More For Less: Teaching non-sales folks to sell.

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If you’re going to succeed in today’s small business realm, you really need to ensure that your entire staff is marketing your product or service. The days have passed where you can afford to have a receptionist filing his/her nails when a client walks in the door or gives you a ring. Everyone in the office needs to be in tune with the fact that selling new accounts/products and servicing those accounts/products are the essentials to growing the business and in turn, their paychecks. Below are three steps for converting that introverted comptroller into a valuable part of your sales team.

Buy In:

You’ve heard of this concept? Great! Now let’s implement it. If you want non-sales staff selling your products, then you need to explain to them why it’s important for them to participate. Different things motivate different people, but in most cases an explanation is a good starting point. Let them know that sales growth and happy customers keep the business open and in turn, everyone employed. This may seem like innate “home-grown” knowledge, but when we start assuming that everyone understands this concept, we get into some big trouble.

Another way to gain buy in is to tie dollars to it. I personally like the idea of an in-house referral fee. For every customer a non-sales staff member brings into the business, you should pay them a specific dollar amount on the sale. This can be a percentage of the sales price or a set amount, but this makes the idea personal. They gain the power to give themselves a raise, and you gain the benefit of a “production” based compensation model. No production, no additional compensation.

Tie an expected number of referrals into each position’s work objectives. Now I’m not saying that we should all be out cracking our friends and families over the head trying to force them into buying our latest widget, but it is important however, to have an objective for every person on the staff. This number should be an easily obtainable objective that requires only a partial conscious effort. We don’t want too much distraction from their essential duties, but we do want them motivated enough to ask others to patronize the business.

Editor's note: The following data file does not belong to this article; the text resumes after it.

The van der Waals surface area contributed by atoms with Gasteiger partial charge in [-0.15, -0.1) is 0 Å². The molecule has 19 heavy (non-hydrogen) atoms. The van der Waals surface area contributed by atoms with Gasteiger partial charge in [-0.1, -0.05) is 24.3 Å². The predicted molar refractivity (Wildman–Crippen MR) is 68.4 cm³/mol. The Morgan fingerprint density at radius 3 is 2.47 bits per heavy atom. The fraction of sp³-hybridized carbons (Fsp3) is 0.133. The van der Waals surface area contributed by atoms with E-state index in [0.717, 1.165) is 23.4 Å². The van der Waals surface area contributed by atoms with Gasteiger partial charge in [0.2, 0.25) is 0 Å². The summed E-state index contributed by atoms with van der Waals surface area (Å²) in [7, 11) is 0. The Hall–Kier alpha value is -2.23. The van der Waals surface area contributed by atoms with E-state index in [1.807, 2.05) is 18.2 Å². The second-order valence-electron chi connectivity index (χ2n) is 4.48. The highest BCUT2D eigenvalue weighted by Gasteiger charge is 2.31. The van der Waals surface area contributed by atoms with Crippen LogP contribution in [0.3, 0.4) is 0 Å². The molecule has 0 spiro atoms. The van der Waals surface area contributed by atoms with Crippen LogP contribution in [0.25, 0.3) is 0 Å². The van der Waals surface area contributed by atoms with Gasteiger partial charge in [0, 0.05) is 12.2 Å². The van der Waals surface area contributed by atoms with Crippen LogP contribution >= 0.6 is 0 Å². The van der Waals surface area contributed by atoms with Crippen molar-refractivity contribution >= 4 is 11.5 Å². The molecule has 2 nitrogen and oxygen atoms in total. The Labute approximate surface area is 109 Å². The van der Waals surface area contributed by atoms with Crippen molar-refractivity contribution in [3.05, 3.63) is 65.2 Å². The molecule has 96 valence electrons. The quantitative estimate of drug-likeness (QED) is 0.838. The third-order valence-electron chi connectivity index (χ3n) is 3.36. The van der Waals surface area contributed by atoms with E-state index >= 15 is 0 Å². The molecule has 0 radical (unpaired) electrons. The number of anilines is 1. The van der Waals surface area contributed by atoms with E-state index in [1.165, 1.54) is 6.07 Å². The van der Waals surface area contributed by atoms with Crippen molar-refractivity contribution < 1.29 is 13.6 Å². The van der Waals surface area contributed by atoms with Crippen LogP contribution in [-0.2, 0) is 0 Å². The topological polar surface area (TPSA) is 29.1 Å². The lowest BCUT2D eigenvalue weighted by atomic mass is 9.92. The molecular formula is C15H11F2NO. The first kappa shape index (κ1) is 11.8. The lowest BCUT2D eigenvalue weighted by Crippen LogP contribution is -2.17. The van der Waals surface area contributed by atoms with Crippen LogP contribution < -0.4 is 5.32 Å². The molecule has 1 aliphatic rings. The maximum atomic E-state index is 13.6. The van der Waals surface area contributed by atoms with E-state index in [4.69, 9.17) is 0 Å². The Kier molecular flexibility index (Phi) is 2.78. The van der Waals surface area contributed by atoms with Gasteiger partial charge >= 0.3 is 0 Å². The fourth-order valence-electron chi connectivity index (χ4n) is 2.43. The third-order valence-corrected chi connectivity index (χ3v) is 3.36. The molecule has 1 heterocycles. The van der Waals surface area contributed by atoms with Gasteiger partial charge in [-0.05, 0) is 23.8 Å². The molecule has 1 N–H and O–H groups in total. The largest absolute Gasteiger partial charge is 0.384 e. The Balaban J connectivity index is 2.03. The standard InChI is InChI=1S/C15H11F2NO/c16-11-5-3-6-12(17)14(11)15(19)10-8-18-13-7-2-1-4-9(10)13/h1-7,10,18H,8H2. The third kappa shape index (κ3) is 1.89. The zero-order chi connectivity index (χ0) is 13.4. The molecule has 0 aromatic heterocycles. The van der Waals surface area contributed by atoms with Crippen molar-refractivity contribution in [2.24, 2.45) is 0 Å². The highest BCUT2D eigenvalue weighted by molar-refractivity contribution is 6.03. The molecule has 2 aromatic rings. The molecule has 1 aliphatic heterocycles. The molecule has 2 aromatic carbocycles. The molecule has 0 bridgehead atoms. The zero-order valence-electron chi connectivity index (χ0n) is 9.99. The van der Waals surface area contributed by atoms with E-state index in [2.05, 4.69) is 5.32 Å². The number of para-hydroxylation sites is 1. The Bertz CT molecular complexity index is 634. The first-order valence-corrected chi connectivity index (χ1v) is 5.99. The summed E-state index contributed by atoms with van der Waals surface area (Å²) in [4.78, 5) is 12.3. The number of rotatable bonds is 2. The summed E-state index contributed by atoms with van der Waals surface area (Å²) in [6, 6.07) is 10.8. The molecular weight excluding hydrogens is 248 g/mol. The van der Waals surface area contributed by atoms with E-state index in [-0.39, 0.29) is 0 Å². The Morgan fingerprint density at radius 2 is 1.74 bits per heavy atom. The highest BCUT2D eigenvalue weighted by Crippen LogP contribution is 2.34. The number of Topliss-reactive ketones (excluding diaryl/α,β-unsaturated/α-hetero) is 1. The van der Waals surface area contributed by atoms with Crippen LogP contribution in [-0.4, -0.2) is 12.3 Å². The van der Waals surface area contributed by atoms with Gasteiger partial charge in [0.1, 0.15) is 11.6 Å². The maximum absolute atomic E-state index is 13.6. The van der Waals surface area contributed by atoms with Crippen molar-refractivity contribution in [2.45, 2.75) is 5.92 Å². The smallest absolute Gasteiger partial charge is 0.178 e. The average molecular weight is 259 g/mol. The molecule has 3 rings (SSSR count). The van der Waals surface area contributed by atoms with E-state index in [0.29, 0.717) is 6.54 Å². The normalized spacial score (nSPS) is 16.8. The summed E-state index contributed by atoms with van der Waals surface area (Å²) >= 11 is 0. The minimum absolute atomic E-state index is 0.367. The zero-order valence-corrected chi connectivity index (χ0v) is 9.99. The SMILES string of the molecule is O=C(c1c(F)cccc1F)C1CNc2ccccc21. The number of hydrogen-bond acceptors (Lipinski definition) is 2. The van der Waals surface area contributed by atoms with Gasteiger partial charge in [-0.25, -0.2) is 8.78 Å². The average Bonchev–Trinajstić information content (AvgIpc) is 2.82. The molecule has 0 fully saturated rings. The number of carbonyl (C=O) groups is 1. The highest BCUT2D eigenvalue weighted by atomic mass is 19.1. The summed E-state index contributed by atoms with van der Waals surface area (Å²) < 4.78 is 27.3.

Engage them. By inviting them to the brainstorming table and letting them know you value their input on things outside their normal scope, you gain valuable insight and new ideas. The buy in becomes automated and you might find that many of the suggestions mentioned here become internally organic.

Create the process

You’ve got their buy in, now what? Since you are the business owner or manager, you probably have some form of sales skill set. You have done things, met people, or marketed in ways that has brought your business to this level, right? What methods do you use to ask others to spend their dollars at your establishment? Write them down!

The key here is to create an expected method or process that will allow you to teach others how to sell your products and/or services. You should have a glossary of terms that describe your business/products and a set of “tag-lines” or phrases that you deem appropriate in those descriptions. For example, if you’re in the pest control industry you might not call the pesticides you use “chemicals”…”Product” is a more customer friendly term. Another example within the same industry might be “treatment” rather than the negative phrase, “spraying your house.”

In other words, proper terminology and phrasing are essential to creating a positive image. As a business owner, you are automatically using this terminology….codify it and prepare to share it with those working for you.

If you prefer, you can hire a consultant who specializes in these things (Shameless plug). The money spent on proper advice is usually well worth the expense.

Train them up!